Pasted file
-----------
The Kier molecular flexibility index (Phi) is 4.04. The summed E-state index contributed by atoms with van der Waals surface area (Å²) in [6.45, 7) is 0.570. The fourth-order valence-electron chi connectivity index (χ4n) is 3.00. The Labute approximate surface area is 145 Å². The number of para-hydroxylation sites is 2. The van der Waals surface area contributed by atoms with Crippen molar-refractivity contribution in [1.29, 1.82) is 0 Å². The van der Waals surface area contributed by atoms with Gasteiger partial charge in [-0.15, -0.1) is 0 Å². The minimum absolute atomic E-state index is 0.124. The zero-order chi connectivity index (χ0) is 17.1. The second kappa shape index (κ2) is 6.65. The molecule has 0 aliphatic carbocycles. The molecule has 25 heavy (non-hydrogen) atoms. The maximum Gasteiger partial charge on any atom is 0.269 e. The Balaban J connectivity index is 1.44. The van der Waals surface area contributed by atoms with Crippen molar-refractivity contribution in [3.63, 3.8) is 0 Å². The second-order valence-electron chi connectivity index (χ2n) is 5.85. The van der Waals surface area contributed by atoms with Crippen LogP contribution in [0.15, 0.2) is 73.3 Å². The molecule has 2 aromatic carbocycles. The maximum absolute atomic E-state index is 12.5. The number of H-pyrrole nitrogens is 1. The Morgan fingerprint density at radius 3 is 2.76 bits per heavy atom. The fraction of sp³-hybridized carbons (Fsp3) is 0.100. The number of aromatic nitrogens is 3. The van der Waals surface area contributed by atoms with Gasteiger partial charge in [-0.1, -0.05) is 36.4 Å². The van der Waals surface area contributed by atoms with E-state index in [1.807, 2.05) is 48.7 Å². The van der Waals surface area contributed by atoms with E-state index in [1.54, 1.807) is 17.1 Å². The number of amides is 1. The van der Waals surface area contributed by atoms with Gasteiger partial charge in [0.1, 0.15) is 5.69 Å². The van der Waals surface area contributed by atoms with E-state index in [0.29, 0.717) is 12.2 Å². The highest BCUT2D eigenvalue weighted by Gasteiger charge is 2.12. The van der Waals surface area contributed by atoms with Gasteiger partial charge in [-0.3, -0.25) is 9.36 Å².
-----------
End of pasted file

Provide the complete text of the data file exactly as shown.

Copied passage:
The Kier molecular flexibility index (Phi) is 4.04. The summed E-state index contributed by atoms with van der Waals surface area (Å²) in [6.45, 7) is 0.570. The fourth-order valence-electron chi connectivity index (χ4n) is 3.00. The Labute approximate surface area is 145 Å². The number of para-hydroxylation sites is 2. The van der Waals surface area contributed by atoms with Crippen molar-refractivity contribution in [1.29, 1.82) is 0 Å². The van der Waals surface area contributed by atoms with Gasteiger partial charge in [-0.15, -0.1) is 0 Å². The minimum absolute atomic E-state index is 0.124. The zero-order chi connectivity index (χ0) is 17.1. The second kappa shape index (κ2) is 6.65. The molecule has 0 aliphatic carbocycles. The molecule has 25 heavy (non-hydrogen) atoms. The maximum Gasteiger partial charge on any atom is 0.269 e. The Balaban J connectivity index is 1.44. The van der Waals surface area contributed by atoms with Crippen molar-refractivity contribution in [3.63, 3.8) is 0 Å². The second-order valence-electron chi connectivity index (χ2n) is 5.85. The van der Waals surface area contributed by atoms with Crippen LogP contribution in [0.15, 0.2) is 73.3 Å². The molecule has 2 aromatic carbocycles. The maximum absolute atomic E-state index is 12.5. The number of H-pyrrole nitrogens is 1. The Morgan fingerprint density at radius 3 is 2.76 bits per heavy atom. The fraction of sp³-hybridized carbons (Fsp3) is 0.100. The number of aromatic nitrogens is 3. The van der Waals surface area contributed by atoms with Gasteiger partial charge in [-0.1, -0.05) is 36.4 Å². The van der Waals surface area contributed by atoms with E-state index in [1.807, 2.05) is 48.7 Å². The van der Waals surface area contributed by atoms with E-state index in [1.54, 1.807) is 17.1 Å². The number of amides is 1. The van der Waals surface area contributed by atoms with Gasteiger partial charge in [0.1, 0.15) is 5.69 Å². The van der Waals surface area contributed by atoms with E-state index in [0.29, 0.717) is 12.2 Å². The highest BCUT2D eigenvalue weighted by Gasteiger charge is 2.12. The van der Waals surface area contributed by atoms with Gasteiger partial charge in [-0.3, -0.25) is 9.36 Å².